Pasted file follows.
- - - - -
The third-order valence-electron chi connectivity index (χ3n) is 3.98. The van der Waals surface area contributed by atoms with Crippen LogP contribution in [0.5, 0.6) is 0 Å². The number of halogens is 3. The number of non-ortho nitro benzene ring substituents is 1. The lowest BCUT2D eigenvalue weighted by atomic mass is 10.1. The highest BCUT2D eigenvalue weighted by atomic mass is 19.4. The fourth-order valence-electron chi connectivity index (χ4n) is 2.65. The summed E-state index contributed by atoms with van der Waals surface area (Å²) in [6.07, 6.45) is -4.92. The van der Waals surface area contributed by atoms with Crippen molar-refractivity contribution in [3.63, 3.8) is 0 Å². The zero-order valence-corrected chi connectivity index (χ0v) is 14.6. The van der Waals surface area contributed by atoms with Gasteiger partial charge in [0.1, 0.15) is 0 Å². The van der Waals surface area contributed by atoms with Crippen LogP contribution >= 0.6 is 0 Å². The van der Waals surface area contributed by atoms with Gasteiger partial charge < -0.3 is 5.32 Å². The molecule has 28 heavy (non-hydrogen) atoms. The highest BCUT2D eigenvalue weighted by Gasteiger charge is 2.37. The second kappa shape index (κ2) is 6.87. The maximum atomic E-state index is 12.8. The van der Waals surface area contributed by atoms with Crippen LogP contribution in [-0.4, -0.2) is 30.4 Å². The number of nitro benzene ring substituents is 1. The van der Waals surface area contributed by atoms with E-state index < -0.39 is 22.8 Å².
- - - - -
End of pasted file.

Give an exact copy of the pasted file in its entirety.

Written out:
The third-order valence-electron chi connectivity index (χ3n) is 3.98. The van der Waals surface area contributed by atoms with Crippen LogP contribution in [0.5, 0.6) is 0 Å². The number of halogens is 3. The number of non-ortho nitro benzene ring substituents is 1. The lowest BCUT2D eigenvalue weighted by atomic mass is 10.1. The highest BCUT2D eigenvalue weighted by atomic mass is 19.4. The fourth-order valence-electron chi connectivity index (χ4n) is 2.65. The summed E-state index contributed by atoms with van der Waals surface area (Å²) in [6.07, 6.45) is -4.92. The van der Waals surface area contributed by atoms with Crippen molar-refractivity contribution in [3.63, 3.8) is 0 Å². The zero-order valence-corrected chi connectivity index (χ0v) is 14.6. The van der Waals surface area contributed by atoms with Gasteiger partial charge in [0.1, 0.15) is 0 Å². The van der Waals surface area contributed by atoms with Crippen LogP contribution >= 0.6 is 0 Å². The van der Waals surface area contributed by atoms with Gasteiger partial charge < -0.3 is 5.32 Å². The molecule has 28 heavy (non-hydrogen) atoms. The highest BCUT2D eigenvalue weighted by Gasteiger charge is 2.37. The second kappa shape index (κ2) is 6.87. The maximum atomic E-state index is 12.8. The van der Waals surface area contributed by atoms with Crippen LogP contribution in [-0.4, -0.2) is 30.4 Å². The number of nitro benzene ring substituents is 1. The van der Waals surface area contributed by atoms with E-state index < -0.39 is 22.8 Å².